Mike Stump <mikest...@comcast.net> writes: > On Mar 23, 2012, at 3:01 AM, Richard Sandiford wrote: >> ...it doesn't mean that we interpret the value as a negative _rtx_. >> As with all rtx calculations, things like signedness and saturation are >> decided by the operation rather than the "type" ("type" == rtx mode). > > Ah... [ light goes on ] Let me adjust the documentation to be exceptionally > clear in this case. Check out the new wording on const_int, const_double and > on immed_double_const. I fixed simplify_const_unary_operation to match your > suggestion. > >> Sorry for the rather rambling explanation :-) I still think the >> version I suggested for this hunk is right though. > > I agree. I now see what I had wrong. Thanks for your patience and > explanations. If you like the wording I used in the doc and on > immed_double_const, I think we have now resolved all issues. The previous > version was bootstraped and regression tested on darwin, fortran, c, c++, > objective-c++... I'll do one more run with the update for > simplify_const_unary_operation, as that can trip when before it would merely > return 0. > > Ok? > > > Index: doc/rtl.texi > =================================================================== > --- doc/rtl.texi (revision 185706) > +++ doc/rtl.texi (working copy) > @@ -1479,8 +1479,13 @@ This type of expression represents the i > is customarily accessed with the macro @code{INTVAL} as in > @code{INTVAL (@var{exp})}, which is equivalent to @code{XWINT (@var{exp}, > 0)}. > > -Constants generated for modes with fewer bits than @code{HOST_WIDE_INT} > -must be sign extended to full width (e.g., with @code{gen_int_mode}). > +Constants generated for modes with fewer bits than in > +@code{HOST_WIDE_INT} must be sign extended to full width (e.g., with > +@code{gen_int_mode}). For constants for modes with more bits than in > +@code{HOST_WIDE_INT} the implied high order bits of that constant are > +copies of the top bit, however values are neither signed nor unsigned. > +All operations defined on such constants define the signededness.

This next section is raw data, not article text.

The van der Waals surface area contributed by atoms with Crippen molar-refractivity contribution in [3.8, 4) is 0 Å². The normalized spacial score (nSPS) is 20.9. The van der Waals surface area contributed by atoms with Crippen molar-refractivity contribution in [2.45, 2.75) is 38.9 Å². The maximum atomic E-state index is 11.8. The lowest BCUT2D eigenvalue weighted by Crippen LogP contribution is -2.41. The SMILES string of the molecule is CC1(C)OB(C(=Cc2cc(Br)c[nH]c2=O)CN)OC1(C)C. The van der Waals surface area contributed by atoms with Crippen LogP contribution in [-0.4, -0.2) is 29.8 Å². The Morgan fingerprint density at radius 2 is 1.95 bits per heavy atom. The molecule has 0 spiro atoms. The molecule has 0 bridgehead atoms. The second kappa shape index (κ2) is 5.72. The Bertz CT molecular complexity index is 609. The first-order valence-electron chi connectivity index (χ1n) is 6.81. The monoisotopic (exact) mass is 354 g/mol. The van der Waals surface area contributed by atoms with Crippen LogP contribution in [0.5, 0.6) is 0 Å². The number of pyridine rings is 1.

I'm not someone who should be wordsmithing, but I think: ...copies of the top bit. Note however that values are neither inherently signed nor inherently unsigned; where necessary, signedness is determined by the rtl operation instead. > @@ -1510,7 +1515,12 @@ Represents either a floating-point const > integer constant too large to fit into @code{HOST_BITS_PER_WIDE_INT} > bits but small enough to fit within twice that number of bits (GCC > does not provide a mechanism to represent even larger constants). In > -the latter case, @var{m} will be @code{VOIDmode}. > +the latter case, @var{m} will be @code{VOIDmode}. For integral values > +constants for modes with more bits than twice the number in > +@code{HOST_WIDE_INT} the implied high order bits of that constant are > +copies of the top bit of @code{CONST_DOUBLE_HIGH}, however integral > +values are neither signed nor unsigned. All operations defined on > +such constants define the signededness. Same idea here. > +/* Return an rtx for the sum of X and the integer C, given that X has > + mode MODE. This routine should be used instead of plus_constant > + when they want to ensure that addition happens in a particular > + mode, which is necessary when x can be a VOIDmode CONST_INT or Sorry, just noticed, should be "...when X can be..." Looks good to me otherwise, thanks. Richi? Richard